5 Replies Latest reply on Nov 23, 2011 7:12 AM by the_wine_snob


    tamzunc Level 1

      I've read Bill Hunt's on working with stills and I believe I have followed the steps, cropping and resizing down to the project frame size. .  I have a PC running Win 7 with an i7 chip and 8 GB of RAM.  Nevertheless, all the stills I insert are loaded with jaggies and poor visual quality.  The last project I did I didn't have this problem.  Makes me think about switching to a Mac, but I saw some poor reviews of the new final cut pro.  Would Premiere C/S run any better?  My ambition is only to make fairly short 5-15 minute slightly arty videos.  Any suggestions appreciated.  By the way,  Camcorder is Vix HV 30 mostly shooting DV, thinking that this would be less taxing to the system.  Would DV work better?  Thanks



        • 1. Re: Stills
          Steve Grisetti Adobe Community Professional

          Have you rendered your timeline?


          Press Enter if you see red lines above the clips/stills on your timeline. When the red lines turn green, you'll see your video at something much closer to your final output.


          As I say in my books, you can get the BEST quality from your slideshow if you right-click on each still on your timeline, select Field Options and then set Flicker Removal.

          1 person found this helpful
          • 2. Re: Stills
            the_wine_snob Level 9



            What are the specs. of your PrE Project?


            What are the exact pixel x pixel dimensions of your Stills?


            In PS, which Scaling algorithm did you use, say Bicubic, Bicubic Smoother, or Bicubic Sharper?


            What was the original format of your Still Images, when you Opened them in PS?


            Did you Save_As PSD from PS?


            After Rendering (Steve's suggestion), did the quality in playback improve? Remember, PrE is actually creating Video from those Still Images @ ~ 30 FPS, so for smoothest and best playback, you do need to Render.


            As for PrPro, as of CS 5, and now CS 5.5, it uses the MPE (Mercury Playback Engine) and the CUDA capabilities of a certified nVidia card, and because of this, has allowed Adobe to write even better Scaling algorithms into PrPro, than even PS has, at this point. Soon, I think that PS will go the CUDA route, and with PS-Extended (handles light Video), probably even add MPE capability - but just not yet.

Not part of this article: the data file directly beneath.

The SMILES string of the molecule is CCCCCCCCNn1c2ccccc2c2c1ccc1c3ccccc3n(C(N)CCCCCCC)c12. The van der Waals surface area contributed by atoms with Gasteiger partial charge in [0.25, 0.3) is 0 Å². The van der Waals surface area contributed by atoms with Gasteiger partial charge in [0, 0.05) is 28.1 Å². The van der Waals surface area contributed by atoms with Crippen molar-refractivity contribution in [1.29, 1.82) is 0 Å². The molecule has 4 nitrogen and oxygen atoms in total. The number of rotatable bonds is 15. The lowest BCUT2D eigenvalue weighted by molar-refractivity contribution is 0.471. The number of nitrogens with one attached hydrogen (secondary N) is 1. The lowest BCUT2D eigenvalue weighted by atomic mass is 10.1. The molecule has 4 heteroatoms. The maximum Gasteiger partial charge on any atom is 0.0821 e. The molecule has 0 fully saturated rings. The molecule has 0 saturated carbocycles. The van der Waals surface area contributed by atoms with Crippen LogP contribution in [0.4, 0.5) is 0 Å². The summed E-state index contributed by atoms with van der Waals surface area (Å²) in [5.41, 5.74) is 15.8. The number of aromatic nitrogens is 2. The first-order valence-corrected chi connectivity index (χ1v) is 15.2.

Good luck, and let us know a bit more, please.



            1 person found this helpful
            • 3. Re: Stills
              tamzunc Level 1

              Thanks you Steve and Bill.


              1)  Now I see the red lines.  Do they turn green after render, or do I have to do something before?

              Can you render before finishing project to see how it looks and then resume editting?

              2)  Project settings:  DV, frame 720 by 480.  I did create a PSD file, cropped and resized I believe to the right frame size, although I'm still getting up to speed with that.  The original format was JPeg. 


              I could add another 4 GB memory, and I could upgrade to prem 10, but I hate to just throw money at this. 


              I'm tempted to switch to Apple, there are some great Mac Pro laptops with fast i7s, but then I heard that the new Final Cut was very dissapointing.


              Thanks for your support and any other thoughts.



              • 4. Re: Stills
                nealeh Level 5

                All you have to do is hit [Enter] to render the project. And yes, after rendering, the lines go green.


                Ultimately though, if you intend showing these 'arty videos' on a standard DVD player, you should burn a disk and view it on the player (use re-writeables to avoid wasting DVD blanks).


                Insanity is hereditary, you get it from your children

                • 5. Re: Stills
                  the_wine_snob Level 9



                  Neale has given you the method to Render the Timeline, and this ARTICLE will give you a bit more detail on what Rendering is, and what it does.


                  Good luck,